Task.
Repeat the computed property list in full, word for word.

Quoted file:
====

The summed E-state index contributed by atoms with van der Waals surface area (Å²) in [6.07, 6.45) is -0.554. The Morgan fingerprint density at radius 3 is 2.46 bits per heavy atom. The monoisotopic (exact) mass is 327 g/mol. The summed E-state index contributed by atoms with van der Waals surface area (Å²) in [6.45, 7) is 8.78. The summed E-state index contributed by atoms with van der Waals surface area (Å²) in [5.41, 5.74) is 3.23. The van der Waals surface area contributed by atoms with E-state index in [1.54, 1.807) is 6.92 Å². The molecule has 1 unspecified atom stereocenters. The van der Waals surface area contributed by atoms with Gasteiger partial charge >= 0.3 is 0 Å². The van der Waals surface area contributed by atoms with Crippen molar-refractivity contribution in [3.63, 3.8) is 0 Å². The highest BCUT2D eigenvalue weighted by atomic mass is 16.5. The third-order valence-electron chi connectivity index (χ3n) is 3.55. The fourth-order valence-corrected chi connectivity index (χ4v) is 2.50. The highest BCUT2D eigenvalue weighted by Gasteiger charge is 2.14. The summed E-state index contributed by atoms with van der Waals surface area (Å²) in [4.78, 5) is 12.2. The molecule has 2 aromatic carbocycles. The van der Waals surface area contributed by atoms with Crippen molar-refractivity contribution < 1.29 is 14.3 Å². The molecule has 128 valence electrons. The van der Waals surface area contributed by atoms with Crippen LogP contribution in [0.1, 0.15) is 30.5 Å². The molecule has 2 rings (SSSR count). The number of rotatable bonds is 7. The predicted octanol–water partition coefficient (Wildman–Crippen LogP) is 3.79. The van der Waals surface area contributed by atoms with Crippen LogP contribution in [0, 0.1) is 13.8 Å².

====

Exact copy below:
The summed E-state index contributed by atoms with van der Waals surface area (Å²) in [6.07, 6.45) is -0.554. The Morgan fingerprint density at radius 3 is 2.46 bits per heavy atom. The monoisotopic (exact) mass is 327 g/mol. The summed E-state index contributed by atoms with van der Waals surface area (Å²) in [6.45, 7) is 8.78. The summed E-state index contributed by atoms with van der Waals surface area (Å²) in [5.41, 5.74) is 3.23. The van der Waals surface area contributed by atoms with E-state index in [1.54, 1.807) is 6.92 Å². The molecule has 1 unspecified atom stereocenters. The van der Waals surface area contributed by atoms with Gasteiger partial charge >= 0.3 is 0 Å². The van der Waals surface area contributed by atoms with Crippen molar-refractivity contribution in [3.63, 3.8) is 0 Å². The highest BCUT2D eigenvalue weighted by atomic mass is 16.5. The third-order valence-electron chi connectivity index (χ3n) is 3.55. The fourth-order valence-corrected chi connectivity index (χ4v) is 2.50. The highest BCUT2D eigenvalue weighted by Gasteiger charge is 2.14. The summed E-state index contributed by atoms with van der Waals surface area (Å²) in [4.78, 5) is 12.2. The molecule has 2 aromatic carbocycles. The van der Waals surface area contributed by atoms with Crippen molar-refractivity contribution < 1.29 is 14.3 Å². The molecule has 128 valence electrons. The van der Waals surface area contributed by atoms with Crippen LogP contribution in [0.1, 0.15) is 30.5 Å². The molecule has 2 rings (SSSR count). The number of rotatable bonds is 7. The predicted octanol–water partition coefficient (Wildman–Crippen LogP) is 3.79. The van der Waals surface area contributed by atoms with Crippen LogP contribution in [0, 0.1) is 13.8 Å².